Not the WSOP Round-up: A Look At The Rest Of The Week’s Action

3 min read

Andrew Lichtenberger, Craig Varnell, WSOP stats
Zen-like: Andrew Lichtenberger taps into cosmic forces to win Aria High Roller again. (Image:

As the World Series of Poker Main Event rages at the Rio All Suite Hotel and Casino, it’s easy to forget there were other significant events going on in Vegas this week.

The Aria has done an impressive job of catering to the WSOP overspill with a jam-packed schedule.

Last week we brought you news of the star-studded Super High Roller Cash Game, and the Super High Roller Bowl, a $500,000 buy-in tournament in which every single penny of the prize pool went back to the players.

Brian Rast won that one for a mid-boggling $7.5 million.

But as the week began, it was back to the kind of tournament that mortals can afford, with the business end of the PartyPoker WPT 500.

The $550 buy-in event attracted 5,113 entries, breaking records for a WPT field, and beating the projected $2,000,000 prize pool.

Fresh from his third-place finish at the first ever WSOP online event, Craig Varnell was the last man standing after beating Lucio Antunes heads-up, taking home $330,000 for his efforts.

That score brought his total for the week to more than $600,000, not bad for a man who confessed that he arrived in Vegas without a bankroll or a backer.

Lichtenberger Back-to-back at Aria

Meanwhile, another man who was on a roll was the impossibly Zen Andrew “luckychewy” Lichtenberger, who won the $24,000 + $1,000 Aria High Roller tournament on Tuesday… again!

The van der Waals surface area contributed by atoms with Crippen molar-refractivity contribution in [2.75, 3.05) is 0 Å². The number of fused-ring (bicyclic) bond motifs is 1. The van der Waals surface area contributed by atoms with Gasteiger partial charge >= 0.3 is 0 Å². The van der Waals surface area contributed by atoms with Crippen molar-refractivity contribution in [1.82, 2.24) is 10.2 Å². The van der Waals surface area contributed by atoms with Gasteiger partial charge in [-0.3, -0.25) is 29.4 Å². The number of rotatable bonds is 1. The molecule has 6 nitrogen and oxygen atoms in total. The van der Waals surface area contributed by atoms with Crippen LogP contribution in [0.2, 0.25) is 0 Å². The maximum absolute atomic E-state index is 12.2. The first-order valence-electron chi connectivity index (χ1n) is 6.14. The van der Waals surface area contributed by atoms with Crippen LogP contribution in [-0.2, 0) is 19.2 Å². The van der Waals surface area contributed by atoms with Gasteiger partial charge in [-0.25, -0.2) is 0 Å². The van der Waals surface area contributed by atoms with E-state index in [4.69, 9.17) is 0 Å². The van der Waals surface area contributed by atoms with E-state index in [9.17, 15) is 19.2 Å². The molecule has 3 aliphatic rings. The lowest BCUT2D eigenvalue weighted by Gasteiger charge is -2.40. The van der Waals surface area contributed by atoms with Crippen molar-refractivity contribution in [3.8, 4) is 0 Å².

Lichtenberger won the same tournament at the end of May for just shy of $400,000, and repeated the feat this week for over $430,000.

Lichtenberger battled the cream of the crop to earn his prize, and a final table that included Erik Seidel, Dan Smith, Brian Rast, Justin Bonomo and Paul Volpe.

In between these two wins, he found the time to make the final of the ONE DROP for $391,000. It must be nice…

WSOP Stats

Finally, despite the header, we couldn’t really write a whole article that didn’t mention the WSOP at all. We tried, but we just couldn’t do it! We can’t help ourselves. Because now that all bracelet events, bar the big one, are wrapped up, we’ve been crunching some numbers.

First of all, we can declare the 2015 series to be a truly international event, with bracelet winners hailing from no less than 14 different nations. Compare that to last year, when just nine countries were represented among the bracelet winners. 

Of course, the most widely represented nation at the series, the USA, comes out a clear winner in the bracelet count, by the enormous margin of 45. That’s 45 more than anyone else!

Second on the list is a tie between the UK and Canada, with four apiece, although we think the Brits get special kudos because they get the worse jetlag.

Pescatori Versus Womankind

Last year’s second, Germany, is close behind with three. Italy, meanwhile, got two, and both of them came from Max Pescatori.

In fact, Pescatori picked up the same number of bracelets as the whole of womankind at this year’s series. And of the two female bracelets, one of those was won in the Ladies Event, which Pescatori wasn’t allowed to enter.

Yes, unfortunately, despite the presence of people of all nations, creeds and colors, women were still a relatively rare site.

At The Colossus, however, which attracted 22,000 players, a reasonably-healthy six percent of the field was made up of women. The average for a WSOP event is around four percent.

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